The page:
Over the next few weeks Alexandria pitched a slew of nay-sayers. From GE Capital to CALPERS investors felt that their first deal was a “1-trick pony,” and this “niche market” was not a sustainable business. Finally, after 29 failed pitches, the AEW pension fund, an early stage real estate investor, saw the trend and invested.
The Alexandria team realized that fast client growth meant there was no time to develop from ground up. They focused on high growth geographies for biotech, places where the trend was more pronounced, and bought 11 existing properties:
- In Seattle they found a cancer center they could buy, improve and do a sale-leaseback
- In San Francisco they identified a portfolio of properties in Alameda they could improve, lease to biotech companies and even suit the needs of the FDA as a tenant
- In Maryland they identified opportunities to support the lab needs of the Army Corps of Engineers forensic research lab, and ATF testing lab for imported vodka, and a medical testing lab near Dulles – which is now leased to Quest Diagnostics
Realizing that companies needing labs tended to cluster, leadership focused on finding locations where clusters were likely to emerge. They bought land in San Francisco, San Diego, New York and Worcester, MA. What looked like risky locations to others looked like profitable opportunities to Alexandria due to their superior trend research.
Historically pharma companies built their headquarters, and labs, in suburban locations where development was easy, and labs were welcome. Alexandria realized the new trend for emerging companies was to be near universities in urban environments, and although land was costly — and development more difficult — this was the right place to leverage the trend.
Today Alexandria is the bona fide market leader in labs and tech facilities in the USA. By seeing the trend early they bought land which is now so expensive it is practically untouchable – even for $1 billion. Their development pipeline includes Mission Bay, Kendall Square, the Manhattan borough of New York City and RTP (Research Triangle Park.) Today companies want to be where the lab is — and frequently the lab space is now owned, or being developed, by Alexandria.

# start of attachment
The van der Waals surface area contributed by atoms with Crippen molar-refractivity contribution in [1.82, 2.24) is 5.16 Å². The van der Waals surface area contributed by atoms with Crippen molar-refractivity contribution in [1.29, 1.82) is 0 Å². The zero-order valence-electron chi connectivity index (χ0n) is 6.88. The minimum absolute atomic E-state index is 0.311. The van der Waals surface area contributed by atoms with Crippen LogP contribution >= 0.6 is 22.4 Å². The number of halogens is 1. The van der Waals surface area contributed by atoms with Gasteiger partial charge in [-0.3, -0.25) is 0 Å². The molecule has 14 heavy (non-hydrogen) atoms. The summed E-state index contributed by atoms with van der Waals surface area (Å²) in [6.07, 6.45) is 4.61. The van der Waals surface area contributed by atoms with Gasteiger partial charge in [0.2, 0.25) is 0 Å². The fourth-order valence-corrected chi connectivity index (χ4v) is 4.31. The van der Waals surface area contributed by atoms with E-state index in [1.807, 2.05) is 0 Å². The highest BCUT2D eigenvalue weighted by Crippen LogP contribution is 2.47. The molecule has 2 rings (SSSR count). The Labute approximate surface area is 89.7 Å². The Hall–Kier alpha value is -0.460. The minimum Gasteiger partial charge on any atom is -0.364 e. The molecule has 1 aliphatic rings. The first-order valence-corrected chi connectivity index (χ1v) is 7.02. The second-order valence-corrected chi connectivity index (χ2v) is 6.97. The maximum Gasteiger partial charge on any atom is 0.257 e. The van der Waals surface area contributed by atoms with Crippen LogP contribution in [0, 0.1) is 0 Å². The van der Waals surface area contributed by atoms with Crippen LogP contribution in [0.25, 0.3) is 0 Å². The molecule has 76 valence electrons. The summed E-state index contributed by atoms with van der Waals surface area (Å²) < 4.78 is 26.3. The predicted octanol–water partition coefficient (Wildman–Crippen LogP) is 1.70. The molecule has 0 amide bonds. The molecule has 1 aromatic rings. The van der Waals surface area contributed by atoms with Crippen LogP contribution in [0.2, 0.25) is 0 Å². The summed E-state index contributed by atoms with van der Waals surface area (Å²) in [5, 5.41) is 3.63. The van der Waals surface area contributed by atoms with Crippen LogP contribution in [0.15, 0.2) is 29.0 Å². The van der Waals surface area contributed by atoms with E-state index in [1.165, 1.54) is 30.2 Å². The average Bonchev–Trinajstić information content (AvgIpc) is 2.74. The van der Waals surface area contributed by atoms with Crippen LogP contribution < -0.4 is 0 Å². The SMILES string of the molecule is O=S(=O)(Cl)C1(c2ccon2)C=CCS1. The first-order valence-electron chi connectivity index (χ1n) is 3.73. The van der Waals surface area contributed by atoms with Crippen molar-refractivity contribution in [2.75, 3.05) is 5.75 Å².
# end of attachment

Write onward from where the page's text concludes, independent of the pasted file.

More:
This didn’t happen by accident. Not at the beginning nor as Alexandria plans its future growth. The company maintains a team of 13 researchers studying market trends in technology, and under-served real estate needs. They constantly track employers of tech/research people, competitors, historical and emerging customers — and identify prospective tech tenants who will need specialized real estate. A few of the leading trends Alexandria follows include:
- Urbanization — The siloed campuses set in bucolic suburbs is the past
- Innovation externalization — Over 50% of innovation in big pharma is now outsourced. And universities are spinning out innovations faster than ever into development centers for testing and commercialization
- Nutrition and disease management — These are emerging markets ripe with new products making their way to commercialization, and needing space to grow
Alexandria’s historical and ongoing successes relied first and foremost on using trends to understand underserved markets where needs will soon be the greatest. This is an important lesson for all businesses. No matter what you do, what you sell, or your industry you can generate higher returns, outperform your peers, and outperform the market rewarding investors by identifying trends and investing in them.
Thanks to Joel Marcus for providing an interview to explain the history and current practices at Alexandria.
(Photo: General Electric CEO Jeffrey Immelt, ERIC PIERMONT/AFP/Getty Images)